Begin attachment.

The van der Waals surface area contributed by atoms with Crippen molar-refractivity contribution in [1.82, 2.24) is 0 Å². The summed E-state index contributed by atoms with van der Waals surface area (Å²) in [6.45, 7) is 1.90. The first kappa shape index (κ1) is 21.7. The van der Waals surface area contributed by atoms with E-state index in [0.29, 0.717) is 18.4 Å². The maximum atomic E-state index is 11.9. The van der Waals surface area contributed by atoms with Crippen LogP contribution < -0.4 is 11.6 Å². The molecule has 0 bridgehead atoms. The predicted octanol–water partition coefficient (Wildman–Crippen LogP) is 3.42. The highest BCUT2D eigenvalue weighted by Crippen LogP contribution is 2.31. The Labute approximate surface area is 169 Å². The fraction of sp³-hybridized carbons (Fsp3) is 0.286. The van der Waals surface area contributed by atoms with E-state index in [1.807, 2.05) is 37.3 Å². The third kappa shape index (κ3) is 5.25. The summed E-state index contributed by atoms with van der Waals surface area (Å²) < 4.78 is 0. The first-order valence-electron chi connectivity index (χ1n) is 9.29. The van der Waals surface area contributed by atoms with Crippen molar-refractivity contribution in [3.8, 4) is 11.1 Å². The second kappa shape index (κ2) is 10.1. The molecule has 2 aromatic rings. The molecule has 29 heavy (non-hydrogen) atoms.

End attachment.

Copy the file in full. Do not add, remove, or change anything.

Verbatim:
The van der Waals surface area contributed by atoms with Crippen molar-refractivity contribution in [1.82, 2.24) is 0 Å². The summed E-state index contributed by atoms with van der Waals surface area (Å²) in [6.45, 7) is 1.90. The first kappa shape index (κ1) is 21.7. The van der Waals surface area contributed by atoms with E-state index in [0.29, 0.717) is 18.4 Å². The maximum atomic E-state index is 11.9. The van der Waals surface area contributed by atoms with Crippen LogP contribution < -0.4 is 11.6 Å². The molecule has 0 bridgehead atoms. The predicted octanol–water partition coefficient (Wildman–Crippen LogP) is 3.42. The highest BCUT2D eigenvalue weighted by Crippen LogP contribution is 2.31. The Labute approximate surface area is 169 Å². The fraction of sp³-hybridized carbons (Fsp3) is 0.286. The van der Waals surface area contributed by atoms with E-state index in [1.807, 2.05) is 37.3 Å². The third kappa shape index (κ3) is 5.25. The summed E-state index contributed by atoms with van der Waals surface area (Å²) < 4.78 is 0. The first-order valence-electron chi connectivity index (χ1n) is 9.29. The van der Waals surface area contributed by atoms with Crippen molar-refractivity contribution in [3.8, 4) is 11.1 Å². The second kappa shape index (κ2) is 10.1. The molecule has 2 aromatic rings. The molecule has 29 heavy (non-hydrogen) atoms.